Plastic Foundation Is Banned From My Apiary

Plastic Foundation Is Banned From My Apiary

It’s been a while since I have written about my “mean” hive Dandelion. My last update speaks for itself – “ERRRR!” 10 Bee Stings, Wacky Comb And A Mean HiveDespite their nasty attitude, I decided not to requeen and instead give this queen another chance.  After all, she was a great laying queen with a beautiful brood pattern and was ramping the population of this hive up fast.  Since this hive originated from a package, most of the package bees should already be dead after 6 weeks, but there could always be a few lingering behind. Perhaps they were the mean ones.  This thinking for the most part turned out to be true.  But I made another change to this hive that I had been meaning to make for a while.  I ditched the plastic foundation. Here’s the straw that broke the camel’s back for me.

After inspecting them on June 10th, I found more wacky comb on four frames. The bees were just not drawing these frames correctly at all. The wonky comb was again perpendicular to the frame and connected the two adjacent frames together. This time the bees had filled it with drone larvae.  Despite the larvae, this comb still had to go. Check out the bee carnage below.

One of four frames which were drawn with wacky comb.

You can see the larvae were opened up when I pulled the frame out of the hive.  The bees were not happy about this (that coupled with their aggressive attitude is why I am wearing gloves.)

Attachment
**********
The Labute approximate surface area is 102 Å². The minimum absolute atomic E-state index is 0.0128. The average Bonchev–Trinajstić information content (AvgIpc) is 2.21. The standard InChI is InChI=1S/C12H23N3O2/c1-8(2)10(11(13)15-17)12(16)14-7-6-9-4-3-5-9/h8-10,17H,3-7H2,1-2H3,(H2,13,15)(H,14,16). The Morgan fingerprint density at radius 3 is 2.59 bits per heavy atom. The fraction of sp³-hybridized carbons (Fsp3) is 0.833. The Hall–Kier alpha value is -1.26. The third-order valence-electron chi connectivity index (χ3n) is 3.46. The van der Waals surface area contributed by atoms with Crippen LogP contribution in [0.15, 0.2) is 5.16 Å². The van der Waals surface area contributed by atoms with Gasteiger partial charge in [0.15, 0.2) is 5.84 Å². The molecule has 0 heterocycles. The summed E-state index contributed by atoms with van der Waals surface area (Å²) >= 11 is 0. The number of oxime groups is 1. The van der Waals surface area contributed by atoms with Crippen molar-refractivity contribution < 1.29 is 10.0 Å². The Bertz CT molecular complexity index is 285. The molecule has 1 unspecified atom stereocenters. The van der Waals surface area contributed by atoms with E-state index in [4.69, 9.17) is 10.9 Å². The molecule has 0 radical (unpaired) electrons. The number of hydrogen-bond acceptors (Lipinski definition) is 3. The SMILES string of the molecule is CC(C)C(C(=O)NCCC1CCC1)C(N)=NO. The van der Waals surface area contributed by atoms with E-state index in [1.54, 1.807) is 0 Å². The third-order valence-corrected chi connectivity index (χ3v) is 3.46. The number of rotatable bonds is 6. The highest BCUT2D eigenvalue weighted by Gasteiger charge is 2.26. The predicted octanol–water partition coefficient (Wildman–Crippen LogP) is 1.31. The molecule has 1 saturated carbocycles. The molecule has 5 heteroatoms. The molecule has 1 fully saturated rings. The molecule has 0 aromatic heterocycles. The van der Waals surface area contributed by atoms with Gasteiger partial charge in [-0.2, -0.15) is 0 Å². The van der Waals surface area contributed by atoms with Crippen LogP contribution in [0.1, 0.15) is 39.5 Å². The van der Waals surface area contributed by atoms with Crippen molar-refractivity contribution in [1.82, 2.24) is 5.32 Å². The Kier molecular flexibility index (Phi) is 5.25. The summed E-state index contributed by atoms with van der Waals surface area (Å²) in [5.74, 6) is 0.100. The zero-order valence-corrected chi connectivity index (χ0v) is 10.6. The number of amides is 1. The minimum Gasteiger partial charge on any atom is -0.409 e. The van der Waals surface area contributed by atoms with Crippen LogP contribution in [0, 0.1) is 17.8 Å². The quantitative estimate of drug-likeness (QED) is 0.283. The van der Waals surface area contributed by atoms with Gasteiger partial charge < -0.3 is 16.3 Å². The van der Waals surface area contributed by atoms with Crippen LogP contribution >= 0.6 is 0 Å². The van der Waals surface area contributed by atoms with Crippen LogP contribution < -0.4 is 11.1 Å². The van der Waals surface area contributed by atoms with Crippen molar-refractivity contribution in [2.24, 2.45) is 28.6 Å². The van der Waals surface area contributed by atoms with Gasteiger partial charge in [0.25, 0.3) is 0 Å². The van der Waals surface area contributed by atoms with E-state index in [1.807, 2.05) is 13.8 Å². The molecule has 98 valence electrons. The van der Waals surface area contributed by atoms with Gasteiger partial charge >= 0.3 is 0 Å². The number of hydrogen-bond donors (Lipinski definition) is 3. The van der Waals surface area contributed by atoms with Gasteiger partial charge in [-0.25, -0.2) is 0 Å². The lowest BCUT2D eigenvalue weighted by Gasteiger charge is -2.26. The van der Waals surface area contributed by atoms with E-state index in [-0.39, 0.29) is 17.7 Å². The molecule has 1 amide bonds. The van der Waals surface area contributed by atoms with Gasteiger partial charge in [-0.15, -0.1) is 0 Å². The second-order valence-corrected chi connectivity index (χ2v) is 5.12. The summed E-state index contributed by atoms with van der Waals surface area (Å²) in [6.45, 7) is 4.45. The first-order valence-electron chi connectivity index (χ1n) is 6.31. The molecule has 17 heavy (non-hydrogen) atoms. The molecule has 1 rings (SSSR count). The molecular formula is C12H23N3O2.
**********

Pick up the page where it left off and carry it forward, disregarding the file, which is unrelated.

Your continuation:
The comb, which attached two frames together, was opened up when the frames were pulled out of the hive.

Here I am removing the final piece of wacky comb on this frame.  I had 3 more like this to fix.

Removing the last piece of wacky comb with my hive tool.

The bees were rushing to cover the exposed brood. I felt really horrible about killing them. If I had brought some foundationless frames with me to the out yard I would have put this brood in a frame for the bees to tend to. Note to self: add foundationless frames and rubber bands to your out yard kit.

Bees rushing in to cover the exposed brood.

After I finished cutting the comb, I put the hive back together.  The very next day I came back with several wired wax frames.  I removed the plastic foundation frames that were drawn incorrectly and replaced them with the wired wax frames.  Then I left the hive alone for a little over a week.

When I went back to check on them on June 20th, the bees had drawn all the wired wax frames out correctly and completely.  No more wacky comb for them!  At this point I added the second deep with 10 frames of wired wax foundation.

Before I added the second deep. Look at all the bees!